Steven Crossley, the narrator of "Dissolution" and all the subsequent Matthew Shardlake series, does an excellent job. He has a beautiful voice, very good command of accents, and he usually clearly distinguishes the characters from each other. "Dissolution" marks the beginning of the Matthew Shardlake series, so start here. You will want to listen to the subsequent entries in this series.
Unless you missed out on the Humor Gene, you will love every entry in Rosenfelt's Andy Carpenter series -- each one more than the last. If you have not yet listened to an Andy Carpenter novel, and are thinking of purchasing "Unleashed," I would suggest that you first listen to its predecessors, starting with "Open and Shut." Although Rosenfelt does a good job filling in needed backstory with each novel in the Andy Carpenter series, you will miss out on some of the fun if you jump into the middle of the series -- and Andy Carpenter 𝙙𝒆𝙛𝙞𝙣𝒆𝙨 the word "fun." This series loosely falls into the "legal thriller" genre, since Andy Carpenter -- despite all of his hilarious shenanigans -- is, in fact, a brilliant defense attorney; and these novels do feature action heroes, scary predicaments, and bad guys galore. They also feature brilliant courtroom scenes that will both entertain and impress you.
If you love dogs, then Rosenfelt's Andy Carpenter series is required reading for you. In fact, 𝙖𝙡𝙡 of Rosenfelt's novels will fall into that category -- particularly his stand-alone novels, in case you lack the Humor Gene, because they have more serious plots, still featuring dogs. Yes, Rosenfelt loves dogs unconditionally, inordinately, and obsessively, including them prominently in all of his novels. In fact, it speaks profoundly to his writing skill that I -- not a dog lover -- love his novels, dogs and all (until he says something bad about cats, that is, which he never does).
If you are a sports-loving couch potato, then Rosenfelt's Andy Carpenter series is required reading for you; because brilliant legal genius Andy Carpenter is also a sports-loving couch potato. I hope that no future character in this series forces Andy to choose between football and dogs, because that would put Andy into an untenable situation. (I think that he would choose dogs.) Again, Rosenfelt's excellent writing and plotting skills even overcome 𝙢𝙮 complete ignorance, apathy, and distaste for all spectator sports. I couldn't tell a football from a baseball bat, wouldn't know a sports star if he rode up on a bicycle, and have never owned a television; yet still I love Rosenfelt's novels: That shows how well he writes.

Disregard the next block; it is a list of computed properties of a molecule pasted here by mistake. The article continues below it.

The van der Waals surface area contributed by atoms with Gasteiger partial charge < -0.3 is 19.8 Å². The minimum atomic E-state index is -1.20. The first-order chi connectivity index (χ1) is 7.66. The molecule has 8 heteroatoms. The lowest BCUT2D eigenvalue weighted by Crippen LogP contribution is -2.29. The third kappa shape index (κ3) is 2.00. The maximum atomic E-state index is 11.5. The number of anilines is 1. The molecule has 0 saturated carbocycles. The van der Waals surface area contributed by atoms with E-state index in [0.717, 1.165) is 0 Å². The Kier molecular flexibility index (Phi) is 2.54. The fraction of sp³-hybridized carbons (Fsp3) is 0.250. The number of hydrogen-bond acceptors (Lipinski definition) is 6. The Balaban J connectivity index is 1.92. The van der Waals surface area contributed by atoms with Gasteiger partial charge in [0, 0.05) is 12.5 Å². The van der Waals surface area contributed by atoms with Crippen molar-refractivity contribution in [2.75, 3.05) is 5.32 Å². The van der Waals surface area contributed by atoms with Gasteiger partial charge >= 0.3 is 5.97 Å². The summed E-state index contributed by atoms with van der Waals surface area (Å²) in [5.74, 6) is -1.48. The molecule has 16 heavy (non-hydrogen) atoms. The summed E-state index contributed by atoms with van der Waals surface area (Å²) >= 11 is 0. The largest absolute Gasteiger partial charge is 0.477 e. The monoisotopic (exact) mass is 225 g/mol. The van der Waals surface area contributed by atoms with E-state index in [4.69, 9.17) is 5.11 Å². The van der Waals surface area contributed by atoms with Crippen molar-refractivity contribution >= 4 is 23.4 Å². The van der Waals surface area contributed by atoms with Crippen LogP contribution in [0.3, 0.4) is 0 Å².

Get it? You can't go wrong with "Unleashed."
Thank goodness for Libby Fischer Hellmann. She loves the study of history so much that she can even enthrall a historiphobe like me. Fans of the historical fiction genre will love "Havana Lost," because of its pitch-perfect depictions of the historical time (spanning the Cuban revolution to the present day); and historiphobes will love "Havana Lost," because of how painlessly -- even, at times, pleasurably -- it teaches us about a significant period of recent history. Even though I, myself, lived through this time period -- as an adult, mind you -- I had little interest in the profound changes that were taking place in Cuba. I learned a lot from listening to "Havana Lost!"
Throughout this novel runs a theme of 𝘳𝒆𝘴o𝘭𝘷𝘦𝘳, a Spanish word meaning something like: "Doing whatever it takes to stay alive." Hellmann does not spare us merciless depictions of the poverty that the Cuban people have been enduring for the past half-century, thanks to a glorious revolution that was supposed to "free" them. As I listened to "Havana Lost," I kept remembering the wonderful 1999 film, "Buena Vista Social Club," in which jazz guitarist Ry Cooder documented the amazing musicians who have emerged from this Cuban crucible. If you have not yet seen this movie, and you are thinking of purchasing "Havana Lost," I recommend that you rent, buy, or borrow "Buena Vista Social Club" -- not only because it will provide you with visual references to the Havana locales depicted in "Havana Lost," but also because it illustrates the truly profound meaning of Cuban 𝘳𝒆𝘴o𝘭𝘷𝘦𝘳. These remarkable musicians have -- against all odds -- pursued their art throughout incredibly difficult lives, despite politics, repression, and poverty. "Havana Lost" does not deal with Cuban music; but it demonstrates the same spirit of perseverance through hard times: 𝘳𝒆𝘴o𝘭𝘷𝘦𝘳.
The narrators of "Havana Lost" do an adequate -- if not stellar -- job of reading "Havana Lost." Although the story lends itself to narration by two actors -- on male and one female -- I think that this book deserved better actors. The male actor -- James C. Lewis -- sounds too old for most the parts that he narrates; and the female actor -- Diane Perone-Gelman -- sounds too young for most of her characters. Neither actor does an outstanding job of distinguishing the characters from one another through voice and accent changes. However, the quality of writing and story-telling overshadow any slight shortcomings in the narration. I recommend "Havana Lost" pretty much unconditionally.